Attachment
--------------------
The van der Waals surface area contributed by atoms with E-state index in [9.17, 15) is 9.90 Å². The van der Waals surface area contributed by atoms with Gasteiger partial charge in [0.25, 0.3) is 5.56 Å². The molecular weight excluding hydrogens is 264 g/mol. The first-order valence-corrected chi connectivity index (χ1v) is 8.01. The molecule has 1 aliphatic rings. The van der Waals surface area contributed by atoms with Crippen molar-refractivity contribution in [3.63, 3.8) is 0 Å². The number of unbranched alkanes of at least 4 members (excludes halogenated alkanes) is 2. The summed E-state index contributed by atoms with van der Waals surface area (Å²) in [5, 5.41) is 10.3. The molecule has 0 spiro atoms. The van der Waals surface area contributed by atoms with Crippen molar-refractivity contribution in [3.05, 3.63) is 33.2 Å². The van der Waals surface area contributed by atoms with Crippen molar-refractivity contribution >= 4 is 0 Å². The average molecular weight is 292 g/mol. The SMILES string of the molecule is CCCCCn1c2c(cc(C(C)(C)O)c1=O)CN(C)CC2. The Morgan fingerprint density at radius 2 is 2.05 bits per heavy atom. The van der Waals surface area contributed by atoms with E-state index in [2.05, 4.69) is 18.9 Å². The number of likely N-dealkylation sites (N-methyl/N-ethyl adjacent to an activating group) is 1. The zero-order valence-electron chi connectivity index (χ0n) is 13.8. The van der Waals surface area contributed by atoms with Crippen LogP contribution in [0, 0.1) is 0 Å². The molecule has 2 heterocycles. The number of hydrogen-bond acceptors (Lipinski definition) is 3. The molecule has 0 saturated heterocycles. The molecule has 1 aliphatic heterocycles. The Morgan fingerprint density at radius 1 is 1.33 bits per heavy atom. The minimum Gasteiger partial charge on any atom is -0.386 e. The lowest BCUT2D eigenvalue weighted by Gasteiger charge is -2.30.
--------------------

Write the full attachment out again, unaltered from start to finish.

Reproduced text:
The van der Waals surface area contributed by atoms with E-state index in [9.17, 15) is 9.90 Å². The van der Waals surface area contributed by atoms with Gasteiger partial charge in [0.25, 0.3) is 5.56 Å². The molecular weight excluding hydrogens is 264 g/mol. The first-order valence-corrected chi connectivity index (χ1v) is 8.01. The molecule has 1 aliphatic rings. The van der Waals surface area contributed by atoms with Crippen molar-refractivity contribution in [3.63, 3.8) is 0 Å². The number of unbranched alkanes of at least 4 members (excludes halogenated alkanes) is 2. The summed E-state index contributed by atoms with van der Waals surface area (Å²) in [5, 5.41) is 10.3. The molecule has 0 spiro atoms. The van der Waals surface area contributed by atoms with Crippen molar-refractivity contribution in [3.05, 3.63) is 33.2 Å². The van der Waals surface area contributed by atoms with Crippen molar-refractivity contribution >= 4 is 0 Å². The average molecular weight is 292 g/mol. The SMILES string of the molecule is CCCCCn1c2c(cc(C(C)(C)O)c1=O)CN(C)CC2. The Morgan fingerprint density at radius 2 is 2.05 bits per heavy atom. The van der Waals surface area contributed by atoms with E-state index in [2.05, 4.69) is 18.9 Å². The number of likely N-dealkylation sites (N-methyl/N-ethyl adjacent to an activating group) is 1. The zero-order valence-electron chi connectivity index (χ0n) is 13.8. The van der Waals surface area contributed by atoms with Crippen LogP contribution in [0, 0.1) is 0 Å². The molecule has 2 heterocycles. The number of hydrogen-bond acceptors (Lipinski definition) is 3. The molecule has 0 saturated heterocycles. The molecule has 1 aliphatic heterocycles. The Morgan fingerprint density at radius 1 is 1.33 bits per heavy atom. The minimum Gasteiger partial charge on any atom is -0.386 e. The lowest BCUT2D eigenvalue weighted by Gasteiger charge is -2.30.